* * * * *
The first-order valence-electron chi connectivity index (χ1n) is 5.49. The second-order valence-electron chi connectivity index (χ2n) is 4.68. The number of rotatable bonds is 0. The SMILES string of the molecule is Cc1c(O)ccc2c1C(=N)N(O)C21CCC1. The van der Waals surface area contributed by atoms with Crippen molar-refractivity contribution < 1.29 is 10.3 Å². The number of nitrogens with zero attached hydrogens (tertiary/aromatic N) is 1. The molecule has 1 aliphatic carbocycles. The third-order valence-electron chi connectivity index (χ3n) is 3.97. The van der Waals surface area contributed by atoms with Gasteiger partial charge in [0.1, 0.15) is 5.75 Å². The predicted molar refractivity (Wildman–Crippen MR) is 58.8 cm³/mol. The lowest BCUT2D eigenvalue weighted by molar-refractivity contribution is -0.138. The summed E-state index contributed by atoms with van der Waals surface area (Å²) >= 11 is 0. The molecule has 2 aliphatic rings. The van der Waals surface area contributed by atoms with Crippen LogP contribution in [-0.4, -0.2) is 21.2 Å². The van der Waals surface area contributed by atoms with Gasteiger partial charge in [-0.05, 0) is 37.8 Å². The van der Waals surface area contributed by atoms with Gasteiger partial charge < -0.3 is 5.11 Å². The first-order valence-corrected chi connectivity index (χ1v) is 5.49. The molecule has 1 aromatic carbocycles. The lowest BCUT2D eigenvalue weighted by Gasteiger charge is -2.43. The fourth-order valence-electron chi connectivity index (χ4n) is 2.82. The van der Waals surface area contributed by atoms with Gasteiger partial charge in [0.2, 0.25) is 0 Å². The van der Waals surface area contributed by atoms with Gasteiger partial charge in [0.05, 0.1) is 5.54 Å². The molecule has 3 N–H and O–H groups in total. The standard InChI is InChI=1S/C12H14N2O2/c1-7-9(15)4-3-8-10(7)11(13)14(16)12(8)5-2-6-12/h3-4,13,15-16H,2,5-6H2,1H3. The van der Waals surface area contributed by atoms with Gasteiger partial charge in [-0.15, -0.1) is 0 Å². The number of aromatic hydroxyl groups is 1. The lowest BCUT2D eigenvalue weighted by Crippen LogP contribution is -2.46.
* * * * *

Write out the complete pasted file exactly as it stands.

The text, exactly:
The first-order valence-electron chi connectivity index (χ1n) is 5.49. The second-order valence-electron chi connectivity index (χ2n) is 4.68. The number of rotatable bonds is 0. The SMILES string of the molecule is Cc1c(O)ccc2c1C(=N)N(O)C21CCC1. The van der Waals surface area contributed by atoms with Crippen molar-refractivity contribution < 1.29 is 10.3 Å². The number of nitrogens with zero attached hydrogens (tertiary/aromatic N) is 1. The molecule has 1 aliphatic carbocycles. The third-order valence-electron chi connectivity index (χ3n) is 3.97. The van der Waals surface area contributed by atoms with Gasteiger partial charge in [0.1, 0.15) is 5.75 Å². The predicted molar refractivity (Wildman–Crippen MR) is 58.8 cm³/mol. The lowest BCUT2D eigenvalue weighted by molar-refractivity contribution is -0.138. The summed E-state index contributed by atoms with van der Waals surface area (Å²) >= 11 is 0. The molecule has 2 aliphatic rings. The van der Waals surface area contributed by atoms with Crippen LogP contribution in [-0.4, -0.2) is 21.2 Å². The van der Waals surface area contributed by atoms with Gasteiger partial charge in [-0.05, 0) is 37.8 Å². The van der Waals surface area contributed by atoms with Gasteiger partial charge < -0.3 is 5.11 Å². The first-order valence-corrected chi connectivity index (χ1v) is 5.49. The molecule has 1 aromatic carbocycles. The lowest BCUT2D eigenvalue weighted by Gasteiger charge is -2.43. The fourth-order valence-electron chi connectivity index (χ4n) is 2.82. The van der Waals surface area contributed by atoms with Gasteiger partial charge in [0.2, 0.25) is 0 Å². The van der Waals surface area contributed by atoms with Gasteiger partial charge in [0.05, 0.1) is 5.54 Å². The molecule has 3 N–H and O–H groups in total. The standard InChI is InChI=1S/C12H14N2O2/c1-7-9(15)4-3-8-10(7)11(13)14(16)12(8)5-2-6-12/h3-4,13,15-16H,2,5-6H2,1H3. The van der Waals surface area contributed by atoms with Gasteiger partial charge in [-0.15, -0.1) is 0 Å². The number of aromatic hydroxyl groups is 1. The lowest BCUT2D eigenvalue weighted by Crippen LogP contribution is -2.46.